Ancient Monuments

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Bowl barrow in Tunstall Forest, 525m SSE of Fourwinds

A Scheduled Monument in Tunstall, Suffolk

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Latitude: 52.1524 / 52°9'8"N

Longitude: 1.4861 / 1°29'9"E

OS Eastings: 638575.2062

OS Northings: 256188.837957

OS Grid: TM385561

Mapcode National: GBR XR4.4JL

Mapcode Global: VHM81.Q509

Entry Name: Bowl barrow in Tunstall Forest, 525m SSE of Fourwinds

Scheduled Date: 26 January 1993

Source: Historic England

Source ID: 1017577

English Heritage Legacy ID: 21255

County: Suffolk

Civil Parish: Tunstall

Traditional County: Suffolk

Lieutenancy Area (Ceremonial County): Suffolk

Church of England Parish: Tunstall St Michael and All Angels

Church of England Diocese: St.Edmundsbury and Ipswich


The monument is a bowl barrow and includes a sub-circular, earthen mound 0.8m
in height and with a maximum diameter of 15m. This mound has been cut or
eroded on its western edge by the adjoining footpath and measures no more than
11m east-west. The mound was probably originally surrounded by a ditch from
which earth was dug and used in the construction of the barrow, but any such
feature has become completely filled and no trace of it survives on the ground
surface. Evidence of such a ditch has, however, been noted in association with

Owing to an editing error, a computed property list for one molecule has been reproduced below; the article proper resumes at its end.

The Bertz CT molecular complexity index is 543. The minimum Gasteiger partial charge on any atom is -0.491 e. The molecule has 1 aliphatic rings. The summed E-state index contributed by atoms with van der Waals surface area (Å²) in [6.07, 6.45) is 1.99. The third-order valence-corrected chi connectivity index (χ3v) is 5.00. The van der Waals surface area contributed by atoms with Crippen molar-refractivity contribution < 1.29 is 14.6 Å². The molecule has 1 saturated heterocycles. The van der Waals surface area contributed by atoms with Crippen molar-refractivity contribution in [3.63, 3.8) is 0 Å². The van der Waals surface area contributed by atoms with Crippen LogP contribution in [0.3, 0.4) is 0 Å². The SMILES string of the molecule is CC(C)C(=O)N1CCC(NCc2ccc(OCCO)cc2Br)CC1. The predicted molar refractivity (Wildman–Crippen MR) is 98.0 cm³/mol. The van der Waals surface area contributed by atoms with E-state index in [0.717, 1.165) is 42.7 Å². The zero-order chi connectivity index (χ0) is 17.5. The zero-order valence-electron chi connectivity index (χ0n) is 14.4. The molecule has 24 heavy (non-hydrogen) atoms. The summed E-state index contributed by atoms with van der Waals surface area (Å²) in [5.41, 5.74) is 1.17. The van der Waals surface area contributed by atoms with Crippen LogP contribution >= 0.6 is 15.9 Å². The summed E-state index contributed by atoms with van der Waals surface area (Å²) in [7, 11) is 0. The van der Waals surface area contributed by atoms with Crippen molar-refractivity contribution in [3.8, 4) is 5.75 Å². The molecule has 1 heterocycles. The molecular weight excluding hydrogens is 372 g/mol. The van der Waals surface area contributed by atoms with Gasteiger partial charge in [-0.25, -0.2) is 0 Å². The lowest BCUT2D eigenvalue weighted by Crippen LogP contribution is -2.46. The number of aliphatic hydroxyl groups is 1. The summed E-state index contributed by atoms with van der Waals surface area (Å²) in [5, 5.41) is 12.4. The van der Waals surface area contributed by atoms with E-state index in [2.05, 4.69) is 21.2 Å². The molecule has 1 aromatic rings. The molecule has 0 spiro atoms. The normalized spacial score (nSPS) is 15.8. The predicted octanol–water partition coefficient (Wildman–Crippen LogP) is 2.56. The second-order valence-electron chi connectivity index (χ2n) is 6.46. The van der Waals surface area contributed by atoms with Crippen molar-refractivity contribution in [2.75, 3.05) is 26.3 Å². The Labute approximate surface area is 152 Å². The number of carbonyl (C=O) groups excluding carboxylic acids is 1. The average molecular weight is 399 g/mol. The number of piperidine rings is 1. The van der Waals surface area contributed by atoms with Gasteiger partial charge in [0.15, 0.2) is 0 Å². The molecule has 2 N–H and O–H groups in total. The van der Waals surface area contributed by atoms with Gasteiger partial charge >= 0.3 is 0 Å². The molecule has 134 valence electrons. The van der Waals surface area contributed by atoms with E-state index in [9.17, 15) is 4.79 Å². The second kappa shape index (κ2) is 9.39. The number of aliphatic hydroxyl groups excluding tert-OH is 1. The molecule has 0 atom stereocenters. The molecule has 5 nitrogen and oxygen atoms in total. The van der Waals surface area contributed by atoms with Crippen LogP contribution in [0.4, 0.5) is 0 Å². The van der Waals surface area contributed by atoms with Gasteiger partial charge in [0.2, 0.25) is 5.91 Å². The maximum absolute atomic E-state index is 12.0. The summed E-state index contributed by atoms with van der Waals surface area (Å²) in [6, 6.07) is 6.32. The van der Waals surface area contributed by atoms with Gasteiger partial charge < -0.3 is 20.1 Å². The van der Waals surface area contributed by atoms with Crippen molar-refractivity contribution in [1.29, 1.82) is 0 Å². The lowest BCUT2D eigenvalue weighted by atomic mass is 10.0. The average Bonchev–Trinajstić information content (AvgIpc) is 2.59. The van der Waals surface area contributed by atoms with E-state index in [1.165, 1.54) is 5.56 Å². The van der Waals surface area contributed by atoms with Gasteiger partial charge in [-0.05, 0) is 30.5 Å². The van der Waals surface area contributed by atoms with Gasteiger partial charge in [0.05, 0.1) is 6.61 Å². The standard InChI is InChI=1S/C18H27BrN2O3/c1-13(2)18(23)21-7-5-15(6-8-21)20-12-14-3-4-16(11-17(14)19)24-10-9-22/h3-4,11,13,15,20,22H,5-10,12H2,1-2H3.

other barrow mounds in the surrounding area.

The site of the monument is shown on the attached map extract.
It includes a 2 metre boundary around the archaeological features,
considered to be essential for the monument's support and preservation.

Source: Historic England

Reasons for Scheduling

Bowl barrows, the most numerous form of round barrow, are funerary monuments
dating from the Late Neolithic period to the Late Bronze Age, with most
examples belonging to the period 2400-1500 BC. They were constructed as
earthen or rubble mounds, sometimes ditched, which covered single or multiple
burials. They occur either in isolation or grouped as cemeteries and often
acted as a focus for burials in later periods. Often superficially similar,
although differing widely in size, they exhibit regional variations in form
and a diversity of burial practices. There are over 10,000 surviving bowl
barrows recorded nationally (many more have already been destroyed), occurring
across most of lowland Britain. Often occupying prominent locations, they are
a major historic element in the modern landscape and their considerable
variation of form and longevity as a monument type provide important
information on the diversity of beliefs and social organisations amongst early
prehistoric communities. They are particularly representative of their period
and a substantial proportion of surviving examples are considered worthy of

Although the barrow mound 525m SSE of Fourwinds has suffered superficial
damage as a result of tree-planting, and the western edge of it has been cut
away by the adjoining track, the scale of disturbance appears to be limited in
relation to the monument as a whole. Evidence of the manner in which the
barrow was constructed and used and of the duration of its use, as well as of
the local environment at and prior to the time of construction, will survive
in deposits in the mound and in the soils buried beneath it.

Source: Historic England

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